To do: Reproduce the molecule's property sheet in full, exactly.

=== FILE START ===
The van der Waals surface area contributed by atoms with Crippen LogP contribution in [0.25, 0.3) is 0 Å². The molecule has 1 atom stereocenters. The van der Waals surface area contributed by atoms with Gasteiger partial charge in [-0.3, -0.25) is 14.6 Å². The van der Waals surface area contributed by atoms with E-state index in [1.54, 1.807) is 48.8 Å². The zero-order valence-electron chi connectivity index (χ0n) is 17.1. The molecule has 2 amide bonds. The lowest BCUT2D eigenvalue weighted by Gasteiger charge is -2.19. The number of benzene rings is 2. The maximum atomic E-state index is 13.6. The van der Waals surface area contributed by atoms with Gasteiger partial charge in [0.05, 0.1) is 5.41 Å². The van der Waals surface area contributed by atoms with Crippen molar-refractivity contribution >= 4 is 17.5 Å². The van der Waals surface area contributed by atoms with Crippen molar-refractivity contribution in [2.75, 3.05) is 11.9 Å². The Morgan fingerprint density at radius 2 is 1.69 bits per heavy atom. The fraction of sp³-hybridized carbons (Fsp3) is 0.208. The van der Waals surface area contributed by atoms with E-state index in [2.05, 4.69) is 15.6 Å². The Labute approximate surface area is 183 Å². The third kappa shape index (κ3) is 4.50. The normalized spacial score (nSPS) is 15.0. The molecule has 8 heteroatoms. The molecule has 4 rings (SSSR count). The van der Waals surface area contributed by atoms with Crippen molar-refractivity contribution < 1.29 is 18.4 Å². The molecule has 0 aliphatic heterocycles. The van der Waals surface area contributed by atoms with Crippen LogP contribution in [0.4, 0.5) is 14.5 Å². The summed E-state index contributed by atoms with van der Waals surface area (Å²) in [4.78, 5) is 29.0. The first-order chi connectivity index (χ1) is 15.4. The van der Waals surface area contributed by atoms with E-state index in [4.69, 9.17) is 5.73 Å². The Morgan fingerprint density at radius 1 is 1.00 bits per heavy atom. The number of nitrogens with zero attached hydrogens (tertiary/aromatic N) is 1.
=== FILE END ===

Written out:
The van der Waals surface area contributed by atoms with Crippen LogP contribution in [0.25, 0.3) is 0 Å². The molecule has 1 atom stereocenters. The van der Waals surface area contributed by atoms with Gasteiger partial charge in [-0.3, -0.25) is 14.6 Å². The van der Waals surface area contributed by atoms with E-state index in [1.54, 1.807) is 48.8 Å². The zero-order valence-electron chi connectivity index (χ0n) is 17.1. The molecule has 2 amide bonds. The lowest BCUT2D eigenvalue weighted by Gasteiger charge is -2.19. The number of benzene rings is 2. The maximum atomic E-state index is 13.6. The van der Waals surface area contributed by atoms with Gasteiger partial charge in [0.05, 0.1) is 5.41 Å². The van der Waals surface area contributed by atoms with Crippen molar-refractivity contribution >= 4 is 17.5 Å². The van der Waals surface area contributed by atoms with Crippen molar-refractivity contribution in [2.75, 3.05) is 11.9 Å². The Morgan fingerprint density at radius 2 is 1.69 bits per heavy atom. The fraction of sp³-hybridized carbons (Fsp3) is 0.208. The van der Waals surface area contributed by atoms with E-state index in [2.05, 4.69) is 15.6 Å². The Labute approximate surface area is 183 Å². The third kappa shape index (κ3) is 4.50. The normalized spacial score (nSPS) is 15.0. The molecule has 8 heteroatoms. The molecule has 4 rings (SSSR count). The van der Waals surface area contributed by atoms with Crippen molar-refractivity contribution < 1.29 is 18.4 Å². The molecule has 0 aliphatic heterocycles. The van der Waals surface area contributed by atoms with Crippen LogP contribution in [0.4, 0.5) is 14.5 Å². The summed E-state index contributed by atoms with van der Waals surface area (Å²) in [4.78, 5) is 29.0. The first-order chi connectivity index (χ1) is 15.4. The van der Waals surface area contributed by atoms with E-state index in [4.69, 9.17) is 5.73 Å². The Morgan fingerprint density at radius 1 is 1.00 bits per heavy atom. The number of nitrogens with zero attached hydrogens (tertiary/aromatic N) is 1.